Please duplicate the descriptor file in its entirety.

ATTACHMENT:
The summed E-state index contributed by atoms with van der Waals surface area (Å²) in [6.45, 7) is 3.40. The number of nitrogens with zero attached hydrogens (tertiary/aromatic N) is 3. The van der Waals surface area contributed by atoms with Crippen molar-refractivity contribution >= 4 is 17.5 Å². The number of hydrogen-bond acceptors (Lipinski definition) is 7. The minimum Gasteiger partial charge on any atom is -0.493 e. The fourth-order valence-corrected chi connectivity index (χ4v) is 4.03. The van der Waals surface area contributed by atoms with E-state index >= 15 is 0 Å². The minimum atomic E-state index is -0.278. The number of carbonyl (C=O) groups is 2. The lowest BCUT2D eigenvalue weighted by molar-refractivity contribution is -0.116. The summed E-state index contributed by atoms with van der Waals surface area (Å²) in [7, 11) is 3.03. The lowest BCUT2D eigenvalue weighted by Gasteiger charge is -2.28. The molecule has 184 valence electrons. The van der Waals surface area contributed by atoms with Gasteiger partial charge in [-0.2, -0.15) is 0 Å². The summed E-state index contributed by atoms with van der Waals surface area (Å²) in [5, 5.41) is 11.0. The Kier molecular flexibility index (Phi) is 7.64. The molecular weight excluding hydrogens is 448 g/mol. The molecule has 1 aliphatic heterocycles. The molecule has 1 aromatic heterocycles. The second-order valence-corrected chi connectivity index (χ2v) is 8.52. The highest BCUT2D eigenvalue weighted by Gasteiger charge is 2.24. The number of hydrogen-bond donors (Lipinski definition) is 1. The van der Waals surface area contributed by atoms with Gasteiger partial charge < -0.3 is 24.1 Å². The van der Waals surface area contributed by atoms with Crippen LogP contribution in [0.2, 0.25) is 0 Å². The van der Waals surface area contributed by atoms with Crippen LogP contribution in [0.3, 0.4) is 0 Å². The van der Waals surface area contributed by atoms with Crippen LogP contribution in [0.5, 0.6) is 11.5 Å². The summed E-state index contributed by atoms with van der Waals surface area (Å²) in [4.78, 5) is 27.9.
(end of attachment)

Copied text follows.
The summed E-state index contributed by atoms with van der Waals surface area (Å²) in [6.45, 7) is 3.40. The number of nitrogens with zero attached hydrogens (tertiary/aromatic N) is 3. The van der Waals surface area contributed by atoms with Crippen molar-refractivity contribution >= 4 is 17.5 Å². The number of hydrogen-bond acceptors (Lipinski definition) is 7. The minimum Gasteiger partial charge on any atom is -0.493 e. The fourth-order valence-corrected chi connectivity index (χ4v) is 4.03. The van der Waals surface area contributed by atoms with E-state index >= 15 is 0 Å². The minimum atomic E-state index is -0.278. The number of carbonyl (C=O) groups is 2. The lowest BCUT2D eigenvalue weighted by molar-refractivity contribution is -0.116. The summed E-state index contributed by atoms with van der Waals surface area (Å²) in [7, 11) is 3.03. The lowest BCUT2D eigenvalue weighted by Gasteiger charge is -2.28. The molecule has 184 valence electrons. The van der Waals surface area contributed by atoms with Gasteiger partial charge in [-0.2, -0.15) is 0 Å². The summed E-state index contributed by atoms with van der Waals surface area (Å²) in [5, 5.41) is 11.0. The Kier molecular flexibility index (Phi) is 7.64. The molecular weight excluding hydrogens is 448 g/mol. The molecule has 1 aliphatic heterocycles. The molecule has 1 aromatic heterocycles. The second-order valence-corrected chi connectivity index (χ2v) is 8.52. The highest BCUT2D eigenvalue weighted by Gasteiger charge is 2.24. The number of hydrogen-bond donors (Lipinski definition) is 1. The van der Waals surface area contributed by atoms with Gasteiger partial charge < -0.3 is 24.1 Å². The van der Waals surface area contributed by atoms with Crippen LogP contribution in [0.2, 0.25) is 0 Å². The van der Waals surface area contributed by atoms with Crippen LogP contribution in [0.3, 0.4) is 0 Å². The van der Waals surface area contributed by atoms with Crippen LogP contribution in [0.5, 0.6) is 11.5 Å². The summed E-state index contributed by atoms with van der Waals surface area (Å²) in [4.78, 5) is 27.9.